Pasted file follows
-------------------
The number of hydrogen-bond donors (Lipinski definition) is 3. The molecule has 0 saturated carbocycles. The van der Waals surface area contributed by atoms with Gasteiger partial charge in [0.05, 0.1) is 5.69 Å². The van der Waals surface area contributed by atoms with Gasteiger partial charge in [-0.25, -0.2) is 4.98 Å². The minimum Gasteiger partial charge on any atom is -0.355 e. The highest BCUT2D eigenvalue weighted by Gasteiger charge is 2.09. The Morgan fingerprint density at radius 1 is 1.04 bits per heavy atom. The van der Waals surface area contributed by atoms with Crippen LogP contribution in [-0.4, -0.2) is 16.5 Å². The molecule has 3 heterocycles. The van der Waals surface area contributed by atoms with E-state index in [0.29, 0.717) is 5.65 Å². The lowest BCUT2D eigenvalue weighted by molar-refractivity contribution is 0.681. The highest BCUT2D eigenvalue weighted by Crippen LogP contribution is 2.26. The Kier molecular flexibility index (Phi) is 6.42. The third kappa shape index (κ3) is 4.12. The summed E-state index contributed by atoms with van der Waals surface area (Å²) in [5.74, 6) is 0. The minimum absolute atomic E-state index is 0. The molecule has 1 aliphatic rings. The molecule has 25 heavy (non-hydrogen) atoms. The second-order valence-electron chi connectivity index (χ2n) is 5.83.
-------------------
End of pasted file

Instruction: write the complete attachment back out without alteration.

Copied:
The number of hydrogen-bond donors (Lipinski definition) is 3. The molecule has 0 saturated carbocycles. The van der Waals surface area contributed by atoms with Gasteiger partial charge in [0.05, 0.1) is 5.69 Å². The van der Waals surface area contributed by atoms with Gasteiger partial charge in [-0.25, -0.2) is 4.98 Å². The minimum Gasteiger partial charge on any atom is -0.355 e. The highest BCUT2D eigenvalue weighted by Gasteiger charge is 2.09. The Morgan fingerprint density at radius 1 is 1.04 bits per heavy atom. The van der Waals surface area contributed by atoms with Crippen LogP contribution in [-0.4, -0.2) is 16.5 Å². The molecule has 3 heterocycles. The van der Waals surface area contributed by atoms with E-state index in [0.29, 0.717) is 5.65 Å². The lowest BCUT2D eigenvalue weighted by molar-refractivity contribution is 0.681. The highest BCUT2D eigenvalue weighted by Crippen LogP contribution is 2.26. The Kier molecular flexibility index (Phi) is 6.42. The third kappa shape index (κ3) is 4.12. The summed E-state index contributed by atoms with van der Waals surface area (Å²) in [5.74, 6) is 0. The minimum absolute atomic E-state index is 0. The molecule has 1 aliphatic rings. The molecule has 25 heavy (non-hydrogen) atoms. The second-order valence-electron chi connectivity index (χ2n) is 5.83.